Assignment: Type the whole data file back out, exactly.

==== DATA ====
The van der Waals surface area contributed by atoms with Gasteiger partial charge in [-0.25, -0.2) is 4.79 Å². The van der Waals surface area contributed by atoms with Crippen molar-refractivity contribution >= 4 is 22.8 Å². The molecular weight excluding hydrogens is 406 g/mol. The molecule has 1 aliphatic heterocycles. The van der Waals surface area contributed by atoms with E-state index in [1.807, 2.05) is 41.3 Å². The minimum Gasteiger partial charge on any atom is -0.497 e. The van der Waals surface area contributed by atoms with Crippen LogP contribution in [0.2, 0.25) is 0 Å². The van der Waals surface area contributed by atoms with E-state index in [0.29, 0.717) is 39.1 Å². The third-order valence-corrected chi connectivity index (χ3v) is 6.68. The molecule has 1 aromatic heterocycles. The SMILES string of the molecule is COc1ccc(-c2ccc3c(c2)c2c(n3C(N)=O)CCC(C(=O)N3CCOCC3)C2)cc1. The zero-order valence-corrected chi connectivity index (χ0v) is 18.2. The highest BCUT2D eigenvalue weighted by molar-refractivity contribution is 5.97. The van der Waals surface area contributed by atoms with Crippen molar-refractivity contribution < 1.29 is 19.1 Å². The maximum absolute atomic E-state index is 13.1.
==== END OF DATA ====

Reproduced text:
The van der Waals surface area contributed by atoms with Gasteiger partial charge in [-0.25, -0.2) is 4.79 Å². The van der Waals surface area contributed by atoms with Crippen molar-refractivity contribution >= 4 is 22.8 Å². The molecular weight excluding hydrogens is 406 g/mol. The molecule has 1 aliphatic heterocycles. The van der Waals surface area contributed by atoms with E-state index in [1.807, 2.05) is 41.3 Å². The minimum Gasteiger partial charge on any atom is -0.497 e. The van der Waals surface area contributed by atoms with Crippen LogP contribution in [0.2, 0.25) is 0 Å². The van der Waals surface area contributed by atoms with E-state index in [0.29, 0.717) is 39.1 Å². The third-order valence-corrected chi connectivity index (χ3v) is 6.68. The molecule has 1 aromatic heterocycles. The SMILES string of the molecule is COc1ccc(-c2ccc3c(c2)c2c(n3C(N)=O)CCC(C(=O)N3CCOCC3)C2)cc1. The zero-order valence-corrected chi connectivity index (χ0v) is 18.2. The highest BCUT2D eigenvalue weighted by molar-refractivity contribution is 5.97. The van der Waals surface area contributed by atoms with Crippen molar-refractivity contribution < 1.29 is 19.1 Å². The maximum absolute atomic E-state index is 13.1.